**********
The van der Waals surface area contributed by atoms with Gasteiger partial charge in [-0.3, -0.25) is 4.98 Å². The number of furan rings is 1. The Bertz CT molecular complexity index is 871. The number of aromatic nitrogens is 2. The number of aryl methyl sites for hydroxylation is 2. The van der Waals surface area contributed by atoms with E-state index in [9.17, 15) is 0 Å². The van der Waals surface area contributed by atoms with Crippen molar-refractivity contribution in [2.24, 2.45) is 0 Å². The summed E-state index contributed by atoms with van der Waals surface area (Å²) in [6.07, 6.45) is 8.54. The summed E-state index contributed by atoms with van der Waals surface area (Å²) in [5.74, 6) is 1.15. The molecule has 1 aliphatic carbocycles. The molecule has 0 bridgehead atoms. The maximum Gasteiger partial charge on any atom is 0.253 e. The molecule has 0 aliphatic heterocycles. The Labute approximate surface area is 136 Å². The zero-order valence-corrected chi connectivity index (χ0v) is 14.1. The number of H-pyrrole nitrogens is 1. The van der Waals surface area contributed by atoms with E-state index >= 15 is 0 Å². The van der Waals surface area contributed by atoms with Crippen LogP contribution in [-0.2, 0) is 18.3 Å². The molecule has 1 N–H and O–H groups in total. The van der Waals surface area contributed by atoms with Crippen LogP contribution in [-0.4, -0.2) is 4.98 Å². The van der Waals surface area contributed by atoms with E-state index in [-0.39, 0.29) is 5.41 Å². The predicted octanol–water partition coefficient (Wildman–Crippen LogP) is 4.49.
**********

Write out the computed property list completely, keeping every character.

The van der Waals surface area contributed by atoms with Gasteiger partial charge in [-0.3, -0.25) is 4.98 Å². The number of furan rings is 1. The Bertz CT molecular complexity index is 871. The number of aromatic nitrogens is 2. The number of aryl methyl sites for hydroxylation is 2. The van der Waals surface area contributed by atoms with E-state index in [9.17, 15) is 0 Å². The van der Waals surface area contributed by atoms with Crippen molar-refractivity contribution in [2.24, 2.45) is 0 Å². The summed E-state index contributed by atoms with van der Waals surface area (Å²) in [6.07, 6.45) is 8.54. The summed E-state index contributed by atoms with van der Waals surface area (Å²) in [5.74, 6) is 1.15. The molecule has 1 aliphatic carbocycles. The molecule has 0 bridgehead atoms. The maximum Gasteiger partial charge on any atom is 0.253 e. The molecule has 0 aliphatic heterocycles. The Labute approximate surface area is 136 Å². The zero-order valence-corrected chi connectivity index (χ0v) is 14.1. The number of H-pyrrole nitrogens is 1. The van der Waals surface area contributed by atoms with E-state index >= 15 is 0 Å². The van der Waals surface area contributed by atoms with Crippen LogP contribution in [-0.2, 0) is 18.3 Å². The molecule has 1 N–H and O–H groups in total. The van der Waals surface area contributed by atoms with Crippen LogP contribution in [-0.4, -0.2) is 4.98 Å². The van der Waals surface area contributed by atoms with E-state index in [-0.39, 0.29) is 5.41 Å². The predicted octanol–water partition coefficient (Wildman–Crippen LogP) is 4.49.